"Experiencing an intuitive sense of things 'not being right,' even the very young pre-school child can worry incessantly about a surprisingly wide range of issues. The list could include personal questions, e.g., who is going to feed grandma's fish if she goes to the hospital, through to matters pertinent to human survival, e.g., the effects of global warming. While most children, in deference to those in authority, accept and adapt to a range of conditions and circumstances, it probably will be more difficult for some children, especially for a prolonged and undefined period of time."
What does all this mean for you? If your child's emotional intensity, as well as the household's, has currently elevated, a bit of understanding can go a long way. Focusing your attention on what Dr. Tebbs refers to as the "whys and wherefores"—by understanding the whole child's physical, mental, and spiritual needs (I mean this last part nondenominationally) and their personality type, it is possible to learn from these and therefore carefully self-regulate behaviors with alternate, more effective strategies and approaches, which will help modify potentially negative dynamics and thus achieve more positive days ahead.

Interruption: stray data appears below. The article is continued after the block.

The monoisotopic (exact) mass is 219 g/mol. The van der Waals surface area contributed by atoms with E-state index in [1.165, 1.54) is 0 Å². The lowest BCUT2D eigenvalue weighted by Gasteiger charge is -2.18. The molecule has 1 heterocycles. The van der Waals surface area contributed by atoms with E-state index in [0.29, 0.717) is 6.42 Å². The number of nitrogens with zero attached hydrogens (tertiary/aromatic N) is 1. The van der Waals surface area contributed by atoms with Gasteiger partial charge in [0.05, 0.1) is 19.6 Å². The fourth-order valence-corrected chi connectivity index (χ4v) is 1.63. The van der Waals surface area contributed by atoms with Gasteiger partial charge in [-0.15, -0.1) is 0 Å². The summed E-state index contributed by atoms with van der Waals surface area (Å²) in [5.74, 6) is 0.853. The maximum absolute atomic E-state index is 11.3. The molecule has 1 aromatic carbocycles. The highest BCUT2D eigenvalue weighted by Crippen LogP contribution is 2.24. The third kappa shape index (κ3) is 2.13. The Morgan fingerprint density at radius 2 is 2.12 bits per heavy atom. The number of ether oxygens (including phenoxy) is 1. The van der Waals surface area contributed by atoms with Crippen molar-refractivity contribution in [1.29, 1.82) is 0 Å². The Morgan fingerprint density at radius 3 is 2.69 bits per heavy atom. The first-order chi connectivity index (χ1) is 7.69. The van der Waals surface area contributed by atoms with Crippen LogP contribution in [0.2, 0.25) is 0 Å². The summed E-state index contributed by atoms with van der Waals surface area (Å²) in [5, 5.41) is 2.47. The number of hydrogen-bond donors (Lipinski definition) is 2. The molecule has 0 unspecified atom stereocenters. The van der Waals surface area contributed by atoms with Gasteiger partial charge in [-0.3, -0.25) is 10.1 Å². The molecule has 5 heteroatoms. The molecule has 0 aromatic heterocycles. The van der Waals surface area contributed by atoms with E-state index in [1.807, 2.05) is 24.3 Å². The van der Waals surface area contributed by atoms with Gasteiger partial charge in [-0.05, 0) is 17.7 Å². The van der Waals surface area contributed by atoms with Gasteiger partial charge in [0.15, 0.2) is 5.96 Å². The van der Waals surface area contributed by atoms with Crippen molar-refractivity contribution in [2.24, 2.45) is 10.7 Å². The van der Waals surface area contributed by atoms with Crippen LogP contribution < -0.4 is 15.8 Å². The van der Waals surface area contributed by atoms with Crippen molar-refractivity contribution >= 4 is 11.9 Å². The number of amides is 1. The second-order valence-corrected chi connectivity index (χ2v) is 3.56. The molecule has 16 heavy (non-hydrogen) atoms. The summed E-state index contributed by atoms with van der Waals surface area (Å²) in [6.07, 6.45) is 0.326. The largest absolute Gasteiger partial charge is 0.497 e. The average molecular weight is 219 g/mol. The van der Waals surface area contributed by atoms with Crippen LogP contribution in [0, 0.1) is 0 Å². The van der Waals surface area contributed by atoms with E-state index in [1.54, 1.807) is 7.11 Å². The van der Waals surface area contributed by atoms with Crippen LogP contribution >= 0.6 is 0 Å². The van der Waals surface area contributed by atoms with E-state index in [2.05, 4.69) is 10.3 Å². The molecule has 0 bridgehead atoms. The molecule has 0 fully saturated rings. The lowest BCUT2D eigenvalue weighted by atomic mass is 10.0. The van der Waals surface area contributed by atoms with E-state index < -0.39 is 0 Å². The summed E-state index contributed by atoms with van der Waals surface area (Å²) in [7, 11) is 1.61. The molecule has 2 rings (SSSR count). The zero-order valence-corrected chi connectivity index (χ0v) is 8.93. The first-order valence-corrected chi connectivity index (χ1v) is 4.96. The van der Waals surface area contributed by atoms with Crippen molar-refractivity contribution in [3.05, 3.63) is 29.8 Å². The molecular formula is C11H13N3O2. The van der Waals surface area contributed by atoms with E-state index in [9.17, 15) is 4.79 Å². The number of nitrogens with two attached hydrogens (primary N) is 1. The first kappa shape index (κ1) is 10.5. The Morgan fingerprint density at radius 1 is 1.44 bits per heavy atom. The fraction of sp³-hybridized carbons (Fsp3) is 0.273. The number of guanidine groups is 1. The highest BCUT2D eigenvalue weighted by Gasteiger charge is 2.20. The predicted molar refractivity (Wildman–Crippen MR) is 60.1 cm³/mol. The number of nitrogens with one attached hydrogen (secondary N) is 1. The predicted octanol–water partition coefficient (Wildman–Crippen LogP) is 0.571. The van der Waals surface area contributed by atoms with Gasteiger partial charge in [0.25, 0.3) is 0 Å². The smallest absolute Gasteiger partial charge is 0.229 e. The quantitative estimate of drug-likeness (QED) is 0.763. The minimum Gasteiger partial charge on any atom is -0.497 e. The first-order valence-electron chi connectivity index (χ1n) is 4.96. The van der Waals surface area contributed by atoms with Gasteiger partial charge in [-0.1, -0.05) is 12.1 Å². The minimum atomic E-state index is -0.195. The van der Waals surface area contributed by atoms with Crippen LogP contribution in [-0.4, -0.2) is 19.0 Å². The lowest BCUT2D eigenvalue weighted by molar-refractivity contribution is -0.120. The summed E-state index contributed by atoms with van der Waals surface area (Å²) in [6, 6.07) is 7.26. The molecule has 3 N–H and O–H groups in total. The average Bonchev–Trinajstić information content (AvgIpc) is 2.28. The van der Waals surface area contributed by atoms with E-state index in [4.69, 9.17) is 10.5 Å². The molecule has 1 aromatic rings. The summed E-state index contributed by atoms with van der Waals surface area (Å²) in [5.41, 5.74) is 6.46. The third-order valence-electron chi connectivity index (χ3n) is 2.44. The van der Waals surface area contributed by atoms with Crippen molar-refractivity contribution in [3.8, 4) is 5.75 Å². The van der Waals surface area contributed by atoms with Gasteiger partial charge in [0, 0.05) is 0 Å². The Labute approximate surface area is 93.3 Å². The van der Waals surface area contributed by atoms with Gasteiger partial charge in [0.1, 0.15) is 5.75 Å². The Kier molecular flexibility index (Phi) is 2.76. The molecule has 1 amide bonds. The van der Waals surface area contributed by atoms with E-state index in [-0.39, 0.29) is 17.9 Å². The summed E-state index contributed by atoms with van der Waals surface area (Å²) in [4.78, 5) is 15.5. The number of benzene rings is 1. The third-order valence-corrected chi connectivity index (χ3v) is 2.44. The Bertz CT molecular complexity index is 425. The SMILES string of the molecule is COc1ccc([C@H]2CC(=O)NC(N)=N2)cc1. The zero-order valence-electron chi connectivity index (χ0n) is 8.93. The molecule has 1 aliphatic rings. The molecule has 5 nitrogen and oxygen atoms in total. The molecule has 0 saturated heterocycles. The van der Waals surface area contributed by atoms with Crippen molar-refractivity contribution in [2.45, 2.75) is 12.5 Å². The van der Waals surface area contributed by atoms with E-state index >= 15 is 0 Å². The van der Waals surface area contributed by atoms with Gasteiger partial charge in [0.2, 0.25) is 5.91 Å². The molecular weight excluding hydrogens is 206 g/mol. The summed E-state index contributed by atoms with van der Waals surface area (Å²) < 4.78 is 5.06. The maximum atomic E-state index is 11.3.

Stay tuned for Part Two of this post, where we will discuss both the introvert's and extravert's needs in today's scenario and some ways you can start to deliver relief and achieve results.
 Under the auspices of UNESCO
 See: Myers-Briggs Personality Type